The traps you want to avoid falling into – Part 1

This article will list some of the “traps” I have encountered in my journey as a founder. These are some of the most frequently committed errors in judgement that startup founders can make in their startup’s early phases. These are also the things I think that impede a startup’s growth significantly.

This is going to be a two-part piece. Here are the first set of things I want to point out: 

Not focusing on profitability

Let’s get this straight: You need to make a profit from early on in your journey. In the end, it doesn’t matter how good your product is if you can’t make it financially successful. It is the first thing any investor will want to see in your financial projections. Contrary to what you may have heard from others, it’s absolutely essential to focus on profitability in the early stages to allow your business to grow. At least to some degree. Also, do not forget that your profits will obviously have a positive impact on your product. It will enable you to give customers an outstanding experience, build trust in your brand, and to collect data about your customer base. It will simply make you greater.

Spending too much time on marketing

I’m not a big fan of marketing—I’ve never been. Marketing doesn’t create value. It usually only solves second-order problems. Unfortunately, marketing is the biggest cost for startups, which prevents them from paying attention to their business model and the rest of their operations. In the end, when your focus shifts from innovating the core product, you’ll just be selling a “commodity” to people that will not excite them after a while.

Being too tactical instead of practical

Trying to be too tactical than it is necessary is often the cause of a startups downfall. For an early startup, an approach that is not easily comprehended or that is too reliant on intricate strategy complicates things. If I am ever asked to judge a startup, I would use the following criteria: It has to have a great idea. It has to be exciting. It has to be easy to understand but also out of the box. I need to “want” to use this startup to solve a problem I’m facing. That’s the “tactical” formula needed for success. Nothing more complicated.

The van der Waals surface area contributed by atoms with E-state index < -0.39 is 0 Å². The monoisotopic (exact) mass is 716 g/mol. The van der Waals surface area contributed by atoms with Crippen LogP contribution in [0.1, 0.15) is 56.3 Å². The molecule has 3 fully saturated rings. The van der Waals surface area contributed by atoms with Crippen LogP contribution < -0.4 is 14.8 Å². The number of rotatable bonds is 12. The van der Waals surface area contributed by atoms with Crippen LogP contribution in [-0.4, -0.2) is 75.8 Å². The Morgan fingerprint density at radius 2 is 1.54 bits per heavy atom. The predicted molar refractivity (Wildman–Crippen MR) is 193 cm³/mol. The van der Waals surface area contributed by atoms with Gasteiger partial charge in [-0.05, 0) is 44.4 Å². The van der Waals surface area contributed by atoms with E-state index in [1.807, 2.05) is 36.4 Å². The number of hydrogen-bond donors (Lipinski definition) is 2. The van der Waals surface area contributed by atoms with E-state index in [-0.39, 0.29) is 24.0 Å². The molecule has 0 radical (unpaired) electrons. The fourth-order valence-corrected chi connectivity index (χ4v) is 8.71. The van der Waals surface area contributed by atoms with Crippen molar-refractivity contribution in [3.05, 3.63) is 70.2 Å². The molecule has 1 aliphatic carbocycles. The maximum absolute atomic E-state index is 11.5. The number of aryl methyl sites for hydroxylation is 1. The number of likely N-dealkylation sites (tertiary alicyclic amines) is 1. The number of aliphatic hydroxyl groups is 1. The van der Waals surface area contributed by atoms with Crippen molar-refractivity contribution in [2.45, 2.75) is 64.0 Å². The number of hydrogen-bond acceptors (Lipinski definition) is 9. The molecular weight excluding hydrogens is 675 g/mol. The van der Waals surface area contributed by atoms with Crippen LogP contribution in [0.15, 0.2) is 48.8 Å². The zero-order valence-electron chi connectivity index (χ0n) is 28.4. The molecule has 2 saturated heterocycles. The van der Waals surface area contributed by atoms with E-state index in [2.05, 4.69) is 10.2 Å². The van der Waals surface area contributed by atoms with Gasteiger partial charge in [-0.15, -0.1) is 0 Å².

Not deepening on your subject area

Some startups are in fringe industries where there is often little competition or sometimes even knowledge. But, it is still important to know what you are doing. The founder’s aim is to deliver the best product. In order to do it, the importance of knowing/studying your niche/industry cannot be overstated. Especially when you are the only player in town who is attempting to do something in that market. Or maybe you are creating a new market with your product. 

Not understanding your customer

When founders take a step back and take a deep breath, they often see that they need to do more to understand their customers. If you don’t, you will likely run into the same problems that your competitors run into. If you do try enough to know your customers, you will gain great advantage. When you launch your product, it’s really important to understand the people you will be selling your product to. Which do they have in common? What is their pain point? Every business needs to work to serve their customers’ needs. If you aren’t helping your customers, they’ll look for someone who will.